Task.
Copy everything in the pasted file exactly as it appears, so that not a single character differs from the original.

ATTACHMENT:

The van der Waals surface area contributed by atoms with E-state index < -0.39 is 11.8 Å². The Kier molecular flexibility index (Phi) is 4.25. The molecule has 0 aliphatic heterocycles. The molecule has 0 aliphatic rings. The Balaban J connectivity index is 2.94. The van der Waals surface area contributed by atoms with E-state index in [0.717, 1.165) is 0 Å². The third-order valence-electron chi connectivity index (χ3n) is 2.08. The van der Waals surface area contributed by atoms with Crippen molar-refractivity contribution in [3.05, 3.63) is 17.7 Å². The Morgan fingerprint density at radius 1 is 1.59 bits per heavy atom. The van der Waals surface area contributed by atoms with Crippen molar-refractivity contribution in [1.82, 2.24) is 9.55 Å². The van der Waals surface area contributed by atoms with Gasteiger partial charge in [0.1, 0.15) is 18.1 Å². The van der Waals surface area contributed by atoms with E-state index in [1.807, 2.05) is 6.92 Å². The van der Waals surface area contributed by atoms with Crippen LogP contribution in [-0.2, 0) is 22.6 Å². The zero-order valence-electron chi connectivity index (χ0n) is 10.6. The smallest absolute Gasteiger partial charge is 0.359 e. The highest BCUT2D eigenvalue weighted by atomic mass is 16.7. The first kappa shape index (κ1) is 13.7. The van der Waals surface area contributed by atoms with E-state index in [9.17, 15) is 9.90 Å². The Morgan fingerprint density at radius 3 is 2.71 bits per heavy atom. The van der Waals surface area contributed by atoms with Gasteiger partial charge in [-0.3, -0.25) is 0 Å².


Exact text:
The van der Waals surface area contributed by atoms with E-state index < -0.39 is 11.8 Å². The Kier molecular flexibility index (Phi) is 4.25. The molecule has 0 aliphatic heterocycles. The molecule has 0 aliphatic rings. The Balaban J connectivity index is 2.94. The van der Waals surface area contributed by atoms with E-state index in [0.717, 1.165) is 0 Å². The third-order valence-electron chi connectivity index (χ3n) is 2.08. The van der Waals surface area contributed by atoms with Crippen molar-refractivity contribution in [3.05, 3.63) is 17.7 Å². The Morgan fingerprint density at radius 1 is 1.59 bits per heavy atom. The van der Waals surface area contributed by atoms with Crippen molar-refractivity contribution in [1.82, 2.24) is 9.55 Å². The van der Waals surface area contributed by atoms with Gasteiger partial charge in [0.1, 0.15) is 18.1 Å². The van der Waals surface area contributed by atoms with E-state index in [1.807, 2.05) is 6.92 Å². The van der Waals surface area contributed by atoms with Crippen LogP contribution in [-0.2, 0) is 22.6 Å². The zero-order valence-electron chi connectivity index (χ0n) is 10.6. The smallest absolute Gasteiger partial charge is 0.359 e. The highest BCUT2D eigenvalue weighted by atomic mass is 16.7. The first kappa shape index (κ1) is 13.7. The van der Waals surface area contributed by atoms with E-state index in [9.17, 15) is 9.90 Å². The Morgan fingerprint density at radius 3 is 2.71 bits per heavy atom. The van der Waals surface area contributed by atoms with Gasteiger partial charge in [-0.3, -0.25) is 0 Å².